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Author Topic: A good photographer is BORN....not made  (Read 14070 times)

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« on: April 20, 2008, 05:42 »
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OK here we go with another controversial issue from me.

A friend I met at an art gallery where I was displaying some of my landscapes ask me:
"How do you see the shots that you take?" "Can anyone learn to spot the same shots you do?"

My answers to both questions were terse and to the point.
1. I was born with it
2. No

I have attempted on numerous occasions to try and teach various friends interested in photography
how to spot good shots. I have pointed them in the direction of helpful websites, different books.
and answered all their questions. all all the friends (I count 7) only 1 shows promise, although I doubt
he will aspire to any great level.

Important, keep in mind I'm not referring to the technical aspects of photography. Just the aesthetic end.
For instance when I'm scanning for images, I have the ability to scan a scene through a range of wide to telephoto
lenses.

The human eye sees at about 52mm. In my minds eye I can change that from 16mm thru 200mm easily.

So? What say you? I say you either have it or you don't.
Are you are born with a talent, and if not, can you learn it?

Do you agree or do you think I'm some sort of pompous a**hole on an ego trip.

The MIZ


« Reply #1 on: April 20, 2008, 06:12 »
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Do you agree or do you think I'm some sort of pompous a**hole on an ego trip.

My answers to both questions were terse and to the point.
1. Almost agree.
2. Skip this one  ;)

I think that people have or don't have a "sense of aesthetic" and that you cannot learn it.

 

« Last Edit: April 20, 2008, 06:14 by araminta »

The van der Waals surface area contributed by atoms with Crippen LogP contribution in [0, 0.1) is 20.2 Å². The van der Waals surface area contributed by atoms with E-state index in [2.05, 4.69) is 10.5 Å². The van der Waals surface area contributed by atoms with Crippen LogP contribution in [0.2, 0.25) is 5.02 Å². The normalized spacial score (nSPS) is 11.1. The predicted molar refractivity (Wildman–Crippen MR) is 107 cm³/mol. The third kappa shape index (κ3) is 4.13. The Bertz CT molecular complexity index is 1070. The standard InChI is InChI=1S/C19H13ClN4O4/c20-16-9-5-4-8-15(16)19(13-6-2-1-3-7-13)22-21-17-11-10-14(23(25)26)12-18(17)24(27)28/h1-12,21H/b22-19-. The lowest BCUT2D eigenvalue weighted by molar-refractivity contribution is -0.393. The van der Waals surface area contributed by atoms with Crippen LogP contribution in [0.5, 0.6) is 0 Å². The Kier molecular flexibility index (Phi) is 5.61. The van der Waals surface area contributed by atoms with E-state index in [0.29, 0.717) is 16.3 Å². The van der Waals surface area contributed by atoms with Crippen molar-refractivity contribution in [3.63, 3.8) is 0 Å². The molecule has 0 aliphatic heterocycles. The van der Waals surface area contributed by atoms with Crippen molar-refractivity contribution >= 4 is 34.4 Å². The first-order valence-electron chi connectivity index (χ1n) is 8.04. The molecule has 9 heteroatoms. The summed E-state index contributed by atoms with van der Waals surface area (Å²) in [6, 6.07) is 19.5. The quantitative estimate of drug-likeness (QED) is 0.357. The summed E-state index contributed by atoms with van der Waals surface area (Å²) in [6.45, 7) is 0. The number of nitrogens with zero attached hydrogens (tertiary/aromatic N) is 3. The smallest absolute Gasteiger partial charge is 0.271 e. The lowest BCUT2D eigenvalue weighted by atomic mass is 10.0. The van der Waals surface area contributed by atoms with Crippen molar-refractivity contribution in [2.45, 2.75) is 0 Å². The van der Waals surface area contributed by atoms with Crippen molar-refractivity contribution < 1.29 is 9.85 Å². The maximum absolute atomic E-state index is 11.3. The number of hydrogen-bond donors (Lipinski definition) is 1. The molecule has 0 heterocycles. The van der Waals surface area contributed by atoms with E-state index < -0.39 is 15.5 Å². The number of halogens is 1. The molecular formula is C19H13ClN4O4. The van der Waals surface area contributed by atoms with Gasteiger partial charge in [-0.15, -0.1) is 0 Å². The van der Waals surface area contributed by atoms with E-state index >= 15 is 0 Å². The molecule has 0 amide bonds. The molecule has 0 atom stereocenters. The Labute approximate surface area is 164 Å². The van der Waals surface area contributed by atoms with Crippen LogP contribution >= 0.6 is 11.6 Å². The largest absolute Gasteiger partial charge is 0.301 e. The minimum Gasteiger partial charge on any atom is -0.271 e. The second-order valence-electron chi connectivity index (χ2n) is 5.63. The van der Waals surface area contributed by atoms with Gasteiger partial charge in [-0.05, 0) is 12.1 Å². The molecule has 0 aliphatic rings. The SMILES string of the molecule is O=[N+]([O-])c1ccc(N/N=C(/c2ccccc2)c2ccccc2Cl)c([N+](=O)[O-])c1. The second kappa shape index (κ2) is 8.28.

« Reply #2 on: April 20, 2008, 07:23 »
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Can the aesthetic concepts be taught? I believe so, but it is not something that is taught through the traditional teacher/student method. It takes longer - much longer. And the "student" must also want to learn. It is not a matter of teaching someone to look outward to see the beauty, but inward - to discover not only what they like, but why. Our world population has become involved in a "race to see who's first" mentality. That doesn't work with any artistic creativity. Before the aesthetics can be taught, you first have to break down that thinking and instill a concept of "slow down and SEE what you are looking at."

I was in a mall with a friend of mine (this was many, many moons ago) and he was hurrying from store to store, take a few minutes to see if the store had what he wanted, then on to the next store. We were between two stores when I told him to slow down. He asked why. I asked, "What do you see?" He replied, "Stores." I then went on to explain to him what I saw: a woman washing the face of a child, a man with a girl young enough to be his daughter (probably was, but more fun to think of her as his mistress), four high school girls giggling, two high school boys puffing out their chests trying to impress the four girls, a woman in a business suit looking very serious, and old couple sitting on a bench watching people go by, two women stopping at every window display and oohing and ahhing over each one, kids watching the fountains, mothers watching the kids, etc. With each person I gave a quick one or two sentence explanation of why they were doing whatever or who they were. The explanations had nothing to do with "knowing", but adding imagination to the scene, giving each person a purpose that fit their actions.

My friend had been taught from an early age not ask why. Children are taught "don't ask why, just do it", but it is the "why" that makes any artistic endeavor successful or not. The effort of teaching someone anything artistic is to teach them to ask themselves why. Why do I like this shot? Why do I feel an emotional surge by it? Why do I want to share it? Why would I care about remembering this moment? Why? Why? Why?

It is not until a person can answer this question that they can begin to grow. It does not matter whether the answer makes sense to anyone else, it only needs to make sense to the artist/photographer. So, yes, you can teach the aesthetic to someone if you can teach them to wonder "why".

« Reply #3 on: April 20, 2008, 08:31 »
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can of worms on this one, MIZ... 
..having been doing this thing coming up on 50 years...  IMHO

1. Yeah,  you are born with  'the eye'...  or 'the talent'.  Same as everyone can't be a Michealangelo,  a Frank Lloyd Wright,  a Bach, a Da Vinci ,

2.  Yeah, I agree with Pywrit on this one... It can be taught/learned... but only with extreme effort and dedication over years and years.  On the other hand,  that in itself may imply that a shred of the talent was there in the first place.

 8)=tom

vonkara

« Reply #4 on: April 20, 2008, 09:12 »